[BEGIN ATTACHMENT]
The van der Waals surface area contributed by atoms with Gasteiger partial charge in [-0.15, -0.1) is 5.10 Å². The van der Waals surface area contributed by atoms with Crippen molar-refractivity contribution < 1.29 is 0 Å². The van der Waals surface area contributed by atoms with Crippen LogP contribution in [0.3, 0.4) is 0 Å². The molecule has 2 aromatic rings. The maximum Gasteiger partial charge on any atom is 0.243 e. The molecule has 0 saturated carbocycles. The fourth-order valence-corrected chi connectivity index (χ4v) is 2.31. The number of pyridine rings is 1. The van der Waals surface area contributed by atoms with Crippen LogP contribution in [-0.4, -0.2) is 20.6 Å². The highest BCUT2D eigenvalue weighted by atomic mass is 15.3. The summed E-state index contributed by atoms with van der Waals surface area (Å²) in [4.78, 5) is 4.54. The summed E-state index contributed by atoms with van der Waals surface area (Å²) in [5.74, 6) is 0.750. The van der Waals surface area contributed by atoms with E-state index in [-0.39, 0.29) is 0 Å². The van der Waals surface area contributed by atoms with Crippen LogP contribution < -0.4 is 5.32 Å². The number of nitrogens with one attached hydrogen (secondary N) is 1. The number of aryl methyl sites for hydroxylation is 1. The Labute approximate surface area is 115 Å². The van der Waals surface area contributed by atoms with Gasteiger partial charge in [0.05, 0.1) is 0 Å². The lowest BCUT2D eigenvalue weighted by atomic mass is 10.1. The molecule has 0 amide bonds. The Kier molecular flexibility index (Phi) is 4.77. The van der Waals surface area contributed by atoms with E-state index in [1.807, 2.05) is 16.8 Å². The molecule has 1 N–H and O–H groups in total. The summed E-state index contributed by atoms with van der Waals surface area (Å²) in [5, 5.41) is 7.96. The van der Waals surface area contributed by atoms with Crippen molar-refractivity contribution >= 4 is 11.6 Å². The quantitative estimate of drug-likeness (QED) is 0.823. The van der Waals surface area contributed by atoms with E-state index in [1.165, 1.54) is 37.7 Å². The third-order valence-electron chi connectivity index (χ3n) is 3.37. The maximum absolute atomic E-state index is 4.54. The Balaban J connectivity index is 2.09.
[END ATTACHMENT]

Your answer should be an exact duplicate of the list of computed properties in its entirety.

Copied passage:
The van der Waals surface area contributed by atoms with Gasteiger partial charge in [-0.15, -0.1) is 5.10 Å². The van der Waals surface area contributed by atoms with Crippen molar-refractivity contribution < 1.29 is 0 Å². The van der Waals surface area contributed by atoms with Crippen LogP contribution in [0.3, 0.4) is 0 Å². The molecule has 2 aromatic rings. The maximum Gasteiger partial charge on any atom is 0.243 e. The molecule has 0 saturated carbocycles. The fourth-order valence-corrected chi connectivity index (χ4v) is 2.31. The number of pyridine rings is 1. The van der Waals surface area contributed by atoms with Crippen LogP contribution in [-0.4, -0.2) is 20.6 Å². The highest BCUT2D eigenvalue weighted by atomic mass is 15.3. The summed E-state index contributed by atoms with van der Waals surface area (Å²) in [4.78, 5) is 4.54. The summed E-state index contributed by atoms with van der Waals surface area (Å²) in [5.74, 6) is 0.750. The van der Waals surface area contributed by atoms with E-state index in [-0.39, 0.29) is 0 Å². The van der Waals surface area contributed by atoms with Crippen LogP contribution < -0.4 is 5.32 Å². The number of nitrogens with one attached hydrogen (secondary N) is 1. The number of aryl methyl sites for hydroxylation is 1. The Labute approximate surface area is 115 Å². The van der Waals surface area contributed by atoms with Gasteiger partial charge in [0.05, 0.1) is 0 Å². The lowest BCUT2D eigenvalue weighted by atomic mass is 10.1. The molecule has 0 amide bonds. The Kier molecular flexibility index (Phi) is 4.77. The van der Waals surface area contributed by atoms with E-state index in [1.807, 2.05) is 16.8 Å². The molecule has 1 N–H and O–H groups in total. The summed E-state index contributed by atoms with van der Waals surface area (Å²) in [5, 5.41) is 7.96. The van der Waals surface area contributed by atoms with Crippen molar-refractivity contribution >= 4 is 11.6 Å². The quantitative estimate of drug-likeness (QED) is 0.823. The van der Waals surface area contributed by atoms with E-state index in [1.165, 1.54) is 37.7 Å². The third-order valence-electron chi connectivity index (χ3n) is 3.37. The maximum absolute atomic E-state index is 4.54. The Balaban J connectivity index is 2.09.